Introduction to the Food Pyramid
- Grade level: Lower elementary, Upper elementary
- Subject Area: Math
Students review information on the food pyramid, either in printed works or on the Internet, to learn more about healthy eating habits.
- Learn about the food pyramid.
- Consider what might constitute healthy eating habits.
- Learn what specific foods are in each food category, as well as the number of servings of each food item to eat each day.
- Gain experience in research using the Internet.
Materials and Resources
In developing our lessons and activities, we made some assumptions about the hardware and software that would be available in the classroom for teachers who visit the LETSNet Website. We assume that teachers using our Internet-based lessons or activities have a computer (PC or Macintosh) with the necessary hardware components (mouse, keyboard, and monitor) as well as software (operating system, TCP/IP software, networking or dial-up software, e-mail and a World Wide Web client program, preferably Netscape, but perhaps Mosaic or Lynx). In the section below, we specify any "special" hardware or software requirements for a lesson or activity (in addition to those described above) and the level of Internet access required to do the activity.
- Special hardware requirements: None.
- Special software requirements: None.
- Internet access: Medium-speed (28,000 BPS via modem) or higher.
Using printed and on-line resources, students review and discuss the food pyramid, and its purpose. Encourage students to consider their normal, everyday eating habits, and the foods they eat most often and least often.
- Students review the food pyramid, and the class discusses the six groups of food types: fats, oils, and sweets; milk, yogurt, and cheese; meat, poultry, and fish; vegtables; fruit; and bread, cereal, rice, and pasta. Discuss with students examples of each food group and the recommended servings.
- Students should consider the following questions:
- What foods do I normally eat?
- How much of the food I eat every day is in each of the food categories?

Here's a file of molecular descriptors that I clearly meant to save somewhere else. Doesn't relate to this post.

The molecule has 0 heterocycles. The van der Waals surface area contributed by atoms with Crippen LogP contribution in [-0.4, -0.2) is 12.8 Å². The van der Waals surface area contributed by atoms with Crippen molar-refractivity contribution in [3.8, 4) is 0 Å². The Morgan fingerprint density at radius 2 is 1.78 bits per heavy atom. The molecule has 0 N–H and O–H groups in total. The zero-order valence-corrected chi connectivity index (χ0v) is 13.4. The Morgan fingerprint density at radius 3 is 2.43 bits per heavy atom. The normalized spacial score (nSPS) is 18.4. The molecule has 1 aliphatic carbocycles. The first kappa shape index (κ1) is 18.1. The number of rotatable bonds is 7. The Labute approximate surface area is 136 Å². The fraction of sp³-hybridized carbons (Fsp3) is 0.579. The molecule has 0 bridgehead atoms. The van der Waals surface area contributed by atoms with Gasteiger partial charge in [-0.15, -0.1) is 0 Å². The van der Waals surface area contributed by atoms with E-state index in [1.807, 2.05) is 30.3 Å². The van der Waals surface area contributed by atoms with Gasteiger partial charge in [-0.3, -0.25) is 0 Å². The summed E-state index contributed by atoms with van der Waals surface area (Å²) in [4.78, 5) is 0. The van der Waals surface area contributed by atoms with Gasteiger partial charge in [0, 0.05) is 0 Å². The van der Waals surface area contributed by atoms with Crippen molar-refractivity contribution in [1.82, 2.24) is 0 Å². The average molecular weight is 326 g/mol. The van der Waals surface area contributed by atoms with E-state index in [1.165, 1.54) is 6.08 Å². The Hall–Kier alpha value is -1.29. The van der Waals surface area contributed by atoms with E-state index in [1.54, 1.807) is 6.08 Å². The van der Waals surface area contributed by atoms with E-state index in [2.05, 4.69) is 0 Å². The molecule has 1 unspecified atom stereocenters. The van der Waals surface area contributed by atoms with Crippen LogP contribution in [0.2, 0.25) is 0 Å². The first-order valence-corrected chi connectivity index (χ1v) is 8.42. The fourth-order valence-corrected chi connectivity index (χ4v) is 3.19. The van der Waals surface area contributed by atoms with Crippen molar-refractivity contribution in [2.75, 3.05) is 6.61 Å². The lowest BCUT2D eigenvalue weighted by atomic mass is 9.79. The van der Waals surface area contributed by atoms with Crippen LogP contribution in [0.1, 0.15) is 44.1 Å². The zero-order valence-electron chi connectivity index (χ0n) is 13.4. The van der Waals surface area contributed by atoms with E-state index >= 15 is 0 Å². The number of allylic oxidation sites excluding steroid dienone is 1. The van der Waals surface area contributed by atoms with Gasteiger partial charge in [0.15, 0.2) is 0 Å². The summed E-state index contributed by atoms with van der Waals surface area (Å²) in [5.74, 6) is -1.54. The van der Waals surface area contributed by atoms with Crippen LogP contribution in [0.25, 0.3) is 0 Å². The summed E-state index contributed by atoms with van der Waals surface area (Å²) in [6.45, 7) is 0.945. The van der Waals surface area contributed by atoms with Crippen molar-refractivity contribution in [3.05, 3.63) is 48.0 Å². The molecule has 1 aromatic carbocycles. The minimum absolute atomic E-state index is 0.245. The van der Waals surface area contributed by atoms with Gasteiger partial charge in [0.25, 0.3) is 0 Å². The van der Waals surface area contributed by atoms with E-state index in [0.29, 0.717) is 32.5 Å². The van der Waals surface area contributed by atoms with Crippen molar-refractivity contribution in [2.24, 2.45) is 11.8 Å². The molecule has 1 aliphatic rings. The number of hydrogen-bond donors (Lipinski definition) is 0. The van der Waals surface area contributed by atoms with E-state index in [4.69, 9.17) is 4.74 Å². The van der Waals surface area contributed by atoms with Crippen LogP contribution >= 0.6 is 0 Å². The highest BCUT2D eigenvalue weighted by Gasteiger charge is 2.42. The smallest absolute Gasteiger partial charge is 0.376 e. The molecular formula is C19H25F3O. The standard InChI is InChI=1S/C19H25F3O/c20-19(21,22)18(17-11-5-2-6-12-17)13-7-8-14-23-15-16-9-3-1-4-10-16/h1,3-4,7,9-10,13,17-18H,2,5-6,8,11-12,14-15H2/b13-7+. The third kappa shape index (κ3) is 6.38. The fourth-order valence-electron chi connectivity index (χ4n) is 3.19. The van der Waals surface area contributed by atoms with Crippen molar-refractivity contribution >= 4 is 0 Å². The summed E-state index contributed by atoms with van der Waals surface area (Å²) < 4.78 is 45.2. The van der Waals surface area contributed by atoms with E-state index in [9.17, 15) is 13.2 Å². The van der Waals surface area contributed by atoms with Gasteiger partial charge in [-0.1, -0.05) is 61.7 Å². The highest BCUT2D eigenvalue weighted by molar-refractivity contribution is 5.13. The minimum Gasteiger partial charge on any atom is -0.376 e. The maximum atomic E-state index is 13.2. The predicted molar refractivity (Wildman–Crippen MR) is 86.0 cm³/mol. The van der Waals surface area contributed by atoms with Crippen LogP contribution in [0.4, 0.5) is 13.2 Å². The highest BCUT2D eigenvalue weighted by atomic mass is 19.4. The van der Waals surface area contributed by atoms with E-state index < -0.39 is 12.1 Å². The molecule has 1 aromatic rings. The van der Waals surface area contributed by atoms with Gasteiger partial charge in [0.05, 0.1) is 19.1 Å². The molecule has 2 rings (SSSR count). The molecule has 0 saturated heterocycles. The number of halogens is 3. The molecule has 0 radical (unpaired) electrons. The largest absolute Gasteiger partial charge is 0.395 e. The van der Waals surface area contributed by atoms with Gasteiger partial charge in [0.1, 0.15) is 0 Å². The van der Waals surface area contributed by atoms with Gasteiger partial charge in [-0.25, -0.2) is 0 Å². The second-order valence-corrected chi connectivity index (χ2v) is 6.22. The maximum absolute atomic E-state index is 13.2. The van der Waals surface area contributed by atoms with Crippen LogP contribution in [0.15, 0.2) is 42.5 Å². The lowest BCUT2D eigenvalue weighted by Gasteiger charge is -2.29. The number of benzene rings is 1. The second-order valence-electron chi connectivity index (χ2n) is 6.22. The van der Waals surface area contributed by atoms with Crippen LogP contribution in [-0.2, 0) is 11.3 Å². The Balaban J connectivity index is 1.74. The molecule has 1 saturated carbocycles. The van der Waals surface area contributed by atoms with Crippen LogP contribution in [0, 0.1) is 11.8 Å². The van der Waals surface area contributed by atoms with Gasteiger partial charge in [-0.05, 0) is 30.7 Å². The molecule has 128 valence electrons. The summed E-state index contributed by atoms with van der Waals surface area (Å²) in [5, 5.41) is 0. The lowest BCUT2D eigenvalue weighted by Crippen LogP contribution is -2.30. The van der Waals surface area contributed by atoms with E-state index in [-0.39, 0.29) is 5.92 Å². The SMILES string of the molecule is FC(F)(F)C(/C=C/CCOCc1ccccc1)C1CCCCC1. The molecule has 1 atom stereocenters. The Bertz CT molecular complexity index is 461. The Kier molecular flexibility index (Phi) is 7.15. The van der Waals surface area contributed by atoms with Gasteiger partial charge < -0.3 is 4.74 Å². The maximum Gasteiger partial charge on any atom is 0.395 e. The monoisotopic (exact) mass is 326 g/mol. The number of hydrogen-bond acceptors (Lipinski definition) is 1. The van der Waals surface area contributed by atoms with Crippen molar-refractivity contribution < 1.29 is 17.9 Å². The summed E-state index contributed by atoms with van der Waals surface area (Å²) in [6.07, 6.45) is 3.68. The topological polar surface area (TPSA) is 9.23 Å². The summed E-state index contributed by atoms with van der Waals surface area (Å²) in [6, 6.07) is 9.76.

- Should I consider changing my eating habits to improve my health?
- How can the food pyramid be used to promote healthy eating habits?
- If students visit any of the available Websites (see Internet Resources below), they can read about the food pyramid and discuss how they might use it in their own lives. For example, if they visit the Food Pyramid Guide, they can click on an image of the kind of food they normally eat and see where it fits into the pyramid. They can also read about specific groups of food, such as meat for example, and learn about suggested servings and vitamin content.
- Students who visit the Food Guide Pyramid Website (see Internet Resources below) can click on any of the food groups and learn what counts as a serving and about daily caloric intake.
Internet Resources for Students
- The Food Guide Pyramid
A color diagram of the food guide pyramid.
- Food Pyramid-Food Label Connection
A guide to using the food pyramid and labels on food by the U.S. Food and Drug Administration (FDA).
- Food Pyramid Guide
An interactive guide to the food pyramid, with descriptions of each section, and links to additional resources.
- Interactive Food Guide Pyramid
Located at the Food-Net Cybrary, this guide describes each of the food groups and has suggestions for servings and examples of foods that satisfy each group.
- The New Shape of Nutrition
A short description of the food pyramid and how it can be used to guide eating habits.
- Dietary Guidelines for Americans
This report was developed at the United States Department of Agriculture (USDA).
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